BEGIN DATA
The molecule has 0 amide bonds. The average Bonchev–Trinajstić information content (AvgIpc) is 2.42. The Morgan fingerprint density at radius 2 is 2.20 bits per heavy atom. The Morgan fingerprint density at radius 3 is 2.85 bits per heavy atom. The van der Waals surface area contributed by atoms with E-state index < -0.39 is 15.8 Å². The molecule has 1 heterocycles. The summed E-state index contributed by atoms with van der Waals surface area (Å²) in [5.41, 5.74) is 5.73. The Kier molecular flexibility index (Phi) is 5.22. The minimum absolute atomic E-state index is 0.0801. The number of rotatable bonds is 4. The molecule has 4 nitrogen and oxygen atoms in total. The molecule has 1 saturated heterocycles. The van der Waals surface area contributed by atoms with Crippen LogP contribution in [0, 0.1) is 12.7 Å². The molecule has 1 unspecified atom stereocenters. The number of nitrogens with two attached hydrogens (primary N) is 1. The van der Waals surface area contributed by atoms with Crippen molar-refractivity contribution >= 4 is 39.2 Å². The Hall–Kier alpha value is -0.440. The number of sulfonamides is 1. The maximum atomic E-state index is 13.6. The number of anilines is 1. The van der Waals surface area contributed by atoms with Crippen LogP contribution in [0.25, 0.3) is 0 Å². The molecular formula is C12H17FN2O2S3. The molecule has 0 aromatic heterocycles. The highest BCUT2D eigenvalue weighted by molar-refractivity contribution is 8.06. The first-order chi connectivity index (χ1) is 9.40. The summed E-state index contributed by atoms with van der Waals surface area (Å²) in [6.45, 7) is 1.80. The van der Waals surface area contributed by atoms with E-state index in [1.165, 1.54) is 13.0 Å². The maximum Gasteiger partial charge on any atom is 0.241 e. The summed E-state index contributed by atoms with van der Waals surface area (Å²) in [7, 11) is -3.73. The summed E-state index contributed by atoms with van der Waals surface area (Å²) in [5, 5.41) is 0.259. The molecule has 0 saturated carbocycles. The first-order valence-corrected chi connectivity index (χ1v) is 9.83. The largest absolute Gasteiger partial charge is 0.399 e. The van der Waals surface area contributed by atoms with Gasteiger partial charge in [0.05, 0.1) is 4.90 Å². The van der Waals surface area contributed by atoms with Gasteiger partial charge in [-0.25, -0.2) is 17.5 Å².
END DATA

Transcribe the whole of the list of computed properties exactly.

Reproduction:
The molecule has 0 amide bonds. The average Bonchev–Trinajstić information content (AvgIpc) is 2.42. The Morgan fingerprint density at radius 2 is 2.20 bits per heavy atom. The Morgan fingerprint density at radius 3 is 2.85 bits per heavy atom. The van der Waals surface area contributed by atoms with E-state index < -0.39 is 15.8 Å². The molecule has 1 heterocycles. The summed E-state index contributed by atoms with van der Waals surface area (Å²) in [5.41, 5.74) is 5.73. The Kier molecular flexibility index (Phi) is 5.22. The minimum absolute atomic E-state index is 0.0801. The number of rotatable bonds is 4. The molecule has 4 nitrogen and oxygen atoms in total. The molecule has 1 saturated heterocycles. The van der Waals surface area contributed by atoms with Crippen LogP contribution in [0, 0.1) is 12.7 Å². The molecule has 1 unspecified atom stereocenters. The number of nitrogens with two attached hydrogens (primary N) is 1. The van der Waals surface area contributed by atoms with Crippen molar-refractivity contribution >= 4 is 39.2 Å². The Hall–Kier alpha value is -0.440. The number of sulfonamides is 1. The maximum atomic E-state index is 13.6. The number of anilines is 1. The van der Waals surface area contributed by atoms with Crippen LogP contribution in [0.25, 0.3) is 0 Å². The molecular formula is C12H17FN2O2S3. The molecule has 0 aromatic heterocycles. The highest BCUT2D eigenvalue weighted by molar-refractivity contribution is 8.06. The first-order chi connectivity index (χ1) is 9.40. The summed E-state index contributed by atoms with van der Waals surface area (Å²) in [6.45, 7) is 1.80. The van der Waals surface area contributed by atoms with E-state index in [1.165, 1.54) is 13.0 Å². The maximum Gasteiger partial charge on any atom is 0.241 e. The summed E-state index contributed by atoms with van der Waals surface area (Å²) in [7, 11) is -3.73. The summed E-state index contributed by atoms with van der Waals surface area (Å²) in [5, 5.41) is 0.259. The molecule has 0 saturated carbocycles. The first-order valence-corrected chi connectivity index (χ1v) is 9.83. The largest absolute Gasteiger partial charge is 0.399 e. The van der Waals surface area contributed by atoms with Gasteiger partial charge in [0.05, 0.1) is 4.90 Å². The van der Waals surface area contributed by atoms with Gasteiger partial charge in [-0.25, -0.2) is 17.5 Å².